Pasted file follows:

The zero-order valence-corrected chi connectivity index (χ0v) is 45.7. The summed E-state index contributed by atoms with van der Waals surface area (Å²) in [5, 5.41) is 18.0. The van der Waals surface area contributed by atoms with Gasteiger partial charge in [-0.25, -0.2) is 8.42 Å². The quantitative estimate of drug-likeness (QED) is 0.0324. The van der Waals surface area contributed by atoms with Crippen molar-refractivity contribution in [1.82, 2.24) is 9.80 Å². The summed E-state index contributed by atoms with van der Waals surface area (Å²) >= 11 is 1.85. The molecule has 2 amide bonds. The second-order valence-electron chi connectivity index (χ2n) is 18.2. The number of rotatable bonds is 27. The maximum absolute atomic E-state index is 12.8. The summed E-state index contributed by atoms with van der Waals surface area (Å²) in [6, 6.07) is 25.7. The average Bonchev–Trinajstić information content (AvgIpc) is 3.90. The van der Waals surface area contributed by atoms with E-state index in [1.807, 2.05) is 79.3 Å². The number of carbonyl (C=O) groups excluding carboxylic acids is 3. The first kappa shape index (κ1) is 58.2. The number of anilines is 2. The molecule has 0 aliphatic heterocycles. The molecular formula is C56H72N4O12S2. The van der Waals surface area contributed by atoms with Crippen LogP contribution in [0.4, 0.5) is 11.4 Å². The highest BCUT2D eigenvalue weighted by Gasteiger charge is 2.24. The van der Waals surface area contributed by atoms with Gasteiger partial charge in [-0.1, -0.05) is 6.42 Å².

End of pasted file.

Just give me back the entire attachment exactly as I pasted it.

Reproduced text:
The zero-order valence-corrected chi connectivity index (χ0v) is 45.7. The summed E-state index contributed by atoms with van der Waals surface area (Å²) in [5, 5.41) is 18.0. The van der Waals surface area contributed by atoms with Gasteiger partial charge in [-0.25, -0.2) is 8.42 Å². The quantitative estimate of drug-likeness (QED) is 0.0324. The van der Waals surface area contributed by atoms with Crippen molar-refractivity contribution in [1.82, 2.24) is 9.80 Å². The summed E-state index contributed by atoms with van der Waals surface area (Å²) >= 11 is 1.85. The molecule has 2 amide bonds. The second-order valence-electron chi connectivity index (χ2n) is 18.2. The number of rotatable bonds is 27. The maximum absolute atomic E-state index is 12.8. The summed E-state index contributed by atoms with van der Waals surface area (Å²) in [6, 6.07) is 25.7. The average Bonchev–Trinajstić information content (AvgIpc) is 3.90. The van der Waals surface area contributed by atoms with E-state index in [1.807, 2.05) is 79.3 Å². The number of carbonyl (C=O) groups excluding carboxylic acids is 3. The first kappa shape index (κ1) is 58.2. The number of anilines is 2. The molecule has 0 aliphatic heterocycles. The molecular formula is C56H72N4O12S2. The van der Waals surface area contributed by atoms with Crippen LogP contribution in [0.4, 0.5) is 11.4 Å². The highest BCUT2D eigenvalue weighted by Gasteiger charge is 2.24. The van der Waals surface area contributed by atoms with Gasteiger partial charge in [-0.1, -0.05) is 6.42 Å².